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Any Certification Required For Groundsman

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My own helmet and definitely no heads were damaged.

I'm often reminded if I look like I'm losing patience, that I'm at risk of another 'chainsaw helmet moment'

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The mashed potato incident is a good one for referencing ‘flash to bang’ in our house. 
 

I am well known for having a particularly slow burn, long tolerance, happy to chug along without mention of a grumble type character which is starkly contrasted by a rare but unpredictable instantaneous flash to bang when the final tolerance is breached. 
 

This once (that’s right, ONCE but never to be forgotten and recounted at any suitable or even wildly tangential opportunity by Mrs J) manifest itself in a pan of mashed potatoes being launched across the kitchen then pounced upon and stomped into the originally desired consistency. 
 

Nothing to do with the potatoes of course, it’s just that the inefficiency of the mashing implement was ‘the final straw’ in a chain of events that can’t even be remembered. 
 

Hence I am destined always to be chided by the wife recounting the “mashed potato incident” whenever she senses the dial moving towards the emergency relief valve. 
 

 

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Starting point in terms of outgoings to set up.
 
Chipper  / Felling training up to 38 cm Trees .. £1500   


I was going to point out that your £1500 training will be a new skill hence not allowable expense but with all the handbags and grenades around think safer not to so I won't.
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9 hours ago, Dan Maynard said:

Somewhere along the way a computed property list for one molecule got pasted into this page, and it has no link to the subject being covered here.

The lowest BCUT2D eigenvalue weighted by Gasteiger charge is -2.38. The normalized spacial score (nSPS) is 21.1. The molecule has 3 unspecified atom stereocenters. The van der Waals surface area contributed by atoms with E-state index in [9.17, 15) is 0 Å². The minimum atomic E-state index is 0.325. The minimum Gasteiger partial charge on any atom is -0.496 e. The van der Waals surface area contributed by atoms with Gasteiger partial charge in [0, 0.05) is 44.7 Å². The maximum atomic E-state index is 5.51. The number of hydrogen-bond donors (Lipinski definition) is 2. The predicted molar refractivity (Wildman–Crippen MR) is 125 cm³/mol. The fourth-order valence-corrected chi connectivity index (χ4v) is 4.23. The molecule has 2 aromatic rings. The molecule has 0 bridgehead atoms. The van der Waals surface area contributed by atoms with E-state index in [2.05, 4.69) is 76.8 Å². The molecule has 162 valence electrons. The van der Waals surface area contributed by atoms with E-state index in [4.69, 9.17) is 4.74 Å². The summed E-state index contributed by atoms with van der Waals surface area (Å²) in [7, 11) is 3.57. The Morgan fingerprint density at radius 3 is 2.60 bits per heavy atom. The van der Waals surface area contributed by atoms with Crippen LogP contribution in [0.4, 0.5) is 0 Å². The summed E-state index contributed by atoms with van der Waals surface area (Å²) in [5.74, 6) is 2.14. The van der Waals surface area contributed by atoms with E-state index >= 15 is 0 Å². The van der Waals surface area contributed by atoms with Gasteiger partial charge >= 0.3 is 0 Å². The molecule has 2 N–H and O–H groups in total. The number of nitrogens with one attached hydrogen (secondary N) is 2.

I was going to point out that your £1500 training will be a new skill hence not allowable expense but with all the handbags and grenades around think safer not to so I won't.

 

 

Gosh .... I'm really shocked at that so googled it and you're right. I'm seriously surprised, so someone out of work can't go and get training and put it against tax to help them get a job and get off of benefits ... madness.

I guess it's largely as they'd have a massive offset from anybody that had done a degree ... imagine all that tax they'd miss 🙄

 

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Gosh .... I'm really shocked at that so googled it and you're right. I'm seriously surprised, so someone out of work can't go and get training and put it against tax to help them get a job and get off of benefits ... madness.
I guess it's largely as they'd have a massive offset from anybody that had done a degree ... imagine all that tax they'd miss 
 
Yep. You can split the hair even further, do the chainsaw training first and then if you are carrying out the trade your chipper training would be ok.

I think also there would be an abundance of tax deductable "training" - sailing, skiing, quad biking, racing driver, scuba diving, etc etc.

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53 minutes ago, Dan Maynard said:

Yep. You can split the hair even further, do the chainsaw training first and then if you are carrying out the trade your chipper training would be ok.
 

 

Wonder if you'd get away with doing the chipper 1st as it's the cheapest, a few days work as a groundsman and then the chainsaw course ... if it not might be worth comparing doing the chainsaw course in 2 parts and then the chipper.

 

What if you've worked as a gardener / landscaper, a chainsaw qualification could probably be justifiable ... I used to prune trees / cut branches with a handsaw ....  "I just wanted to do it with a powered tool" and cutting branches isn't a new skill could be the arguement.

 

Good old HMRC .... you've gotta love em 🤑 

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11 hours ago, Dan Maynard said:


 

 


I was going to point out that your £1500 training will be a new skill hence not allowable expense but with all the handbags and grenades around think safer not to so I won't.

 

I wonder where they draw the line with that? As in, at what point a training course (or certificate of competency in this case) gets classed as needed for your business Vs new training? Can you just work 3 days and say "oh, I need certificates of competency" to use a tool as opposed to doing a training course. 

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